A. You may claim early benefits starting at age 62, but they will not be the full benefits you would receive by waiting for your full retirement age. The full retirement age (FRA) is 65-67, depending on when you were born. For those born before 1938, the age is 65 and for those born in 1938 or later, the FRA gradually increases by monthly increments. If you were born in 1960 or later, your FRA is 67. To determine your retirement age, visit the Social Security website here.

Q. How can I maximize my benefits when planning for Social Security and retirement?

A. Because your ultimate pay-out is based upon the top 35 years of your earning career, obviously you should try to earn as much as you can. Another way to possibly increase benefits is to wait until you reach your full retirement age before claiming them (I say “possibly increase” because by waiting, you of course take the small risk of dying before you claim your benefits). Another way to possibly increase benefits is to wait even longer to retire – continuing to work after you reach FRA allows you Social Security monthly check to build up, because Social Security retirement benefits are increased (the percentage increase depends on your birth date) if you delay your retirement beyond your FRA (note that this benefit increase does not apply once you turn 70. This won’t be an option for everyone, but if you are able to delay retirement (and don’t die), you can reap the reward of larger monthly checks. However, just because you wait does not necessarily mean that you’ll receive more in retirement benefits over your lifetime; if you live to an average life expectancy for

someone your age, you will receive about the same amount in lifetime benefits no matter whether you choose to start receiving benefits at age 62 or any other age.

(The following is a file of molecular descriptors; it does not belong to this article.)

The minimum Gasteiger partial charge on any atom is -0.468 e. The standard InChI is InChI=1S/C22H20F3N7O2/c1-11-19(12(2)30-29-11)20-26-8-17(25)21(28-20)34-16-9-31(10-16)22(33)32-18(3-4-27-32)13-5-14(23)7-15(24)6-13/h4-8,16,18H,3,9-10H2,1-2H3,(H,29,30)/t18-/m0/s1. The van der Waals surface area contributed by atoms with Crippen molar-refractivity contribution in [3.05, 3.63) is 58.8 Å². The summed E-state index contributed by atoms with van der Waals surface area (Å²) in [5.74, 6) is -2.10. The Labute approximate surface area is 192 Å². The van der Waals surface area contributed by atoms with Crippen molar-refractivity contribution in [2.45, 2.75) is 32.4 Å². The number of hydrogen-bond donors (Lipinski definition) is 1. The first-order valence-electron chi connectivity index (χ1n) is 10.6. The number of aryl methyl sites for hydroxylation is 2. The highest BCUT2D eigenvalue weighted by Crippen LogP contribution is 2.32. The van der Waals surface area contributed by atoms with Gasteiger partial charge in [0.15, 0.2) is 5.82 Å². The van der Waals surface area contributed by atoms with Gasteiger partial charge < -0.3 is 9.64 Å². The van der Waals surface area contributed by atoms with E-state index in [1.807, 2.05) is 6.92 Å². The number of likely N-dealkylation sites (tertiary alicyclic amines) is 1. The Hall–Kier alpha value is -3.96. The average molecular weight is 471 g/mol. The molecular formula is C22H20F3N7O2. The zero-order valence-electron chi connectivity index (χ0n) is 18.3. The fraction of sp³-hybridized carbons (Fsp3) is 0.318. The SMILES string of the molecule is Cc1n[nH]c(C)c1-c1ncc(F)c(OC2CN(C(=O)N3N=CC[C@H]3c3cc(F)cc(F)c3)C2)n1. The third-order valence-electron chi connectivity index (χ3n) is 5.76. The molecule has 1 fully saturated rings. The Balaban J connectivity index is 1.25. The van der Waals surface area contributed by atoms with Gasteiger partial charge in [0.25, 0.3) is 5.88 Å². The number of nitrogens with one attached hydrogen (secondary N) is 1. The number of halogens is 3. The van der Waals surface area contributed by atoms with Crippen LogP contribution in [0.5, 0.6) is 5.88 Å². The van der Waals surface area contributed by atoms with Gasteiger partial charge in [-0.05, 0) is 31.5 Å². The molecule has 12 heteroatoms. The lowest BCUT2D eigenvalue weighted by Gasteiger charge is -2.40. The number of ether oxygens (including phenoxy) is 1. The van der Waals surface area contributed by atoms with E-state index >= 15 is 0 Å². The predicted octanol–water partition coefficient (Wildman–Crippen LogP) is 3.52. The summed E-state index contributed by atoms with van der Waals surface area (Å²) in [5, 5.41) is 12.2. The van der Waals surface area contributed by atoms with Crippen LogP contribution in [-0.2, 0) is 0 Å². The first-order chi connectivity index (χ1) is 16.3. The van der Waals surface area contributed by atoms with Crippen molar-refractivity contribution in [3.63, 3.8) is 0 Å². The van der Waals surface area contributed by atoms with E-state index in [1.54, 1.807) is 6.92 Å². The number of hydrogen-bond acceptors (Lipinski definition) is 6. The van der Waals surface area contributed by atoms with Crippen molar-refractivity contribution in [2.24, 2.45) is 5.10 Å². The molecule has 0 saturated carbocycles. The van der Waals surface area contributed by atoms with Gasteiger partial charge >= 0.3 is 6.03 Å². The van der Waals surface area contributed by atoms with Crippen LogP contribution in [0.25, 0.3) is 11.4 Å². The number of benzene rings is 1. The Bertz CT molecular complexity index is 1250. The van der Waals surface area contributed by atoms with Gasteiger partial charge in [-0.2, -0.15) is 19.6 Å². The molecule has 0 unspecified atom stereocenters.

For lots of additional details about Social Security, including spousal benefits, please visit our Social Security FAQ page.

In 2015, Social Security recipients will see their benefits rise 1.7%, thanks to annual cost-of-living (COLA) adjustments. Beginning in January 2015, for the average retiree, monthly benefits will rise $20 to $1,310. For more details, please see the Key Elder Law Dollar Amounts on our Website.

What if you are living on social security alone and you or a loved one becomes incapacitated? You must take this into account when planning for retirement.  Every adult over the age of 18 should have an Incapacity Plan that includes a Financial Power of Attorney, an Advance Medical Directive, and an Advance Care Plan.  Just as important is that you get special medical certifications in place in connection with your Power of Attorney so that your Agent under your POA will be able to obtain a Reverse Mortgage for you if you don’t have one in place while you’re still mentally competent.  At the Law Firm of Evan H. Farr, P.C., we provide these special medical certification forms for all of our elderly clients as part of our Level 1 Incapacity Planning.  If you don’t have an Incapacity Plan in place, now is the time to get started.  Call us today at 703-691-1888 in Fairfax, 540-479-1435 in Fredericksburg, or 202-587-2797 in Washington, DC to set up an appointment for a consultation.


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About Evan H Farr, CELA, CAP

Evan H. Farr is a 4-time Best-Selling author in the field of Elder Law and Estate Planning. In addition to being one of approximately 500 Certified Elder Law Attorneys in the Country, Evan is one of approximately 100 members of the Council of Advanced Practitioners of the National Academy of Elder Law Attorneys and is a Charter Member of the Academy of Special Needs Planners.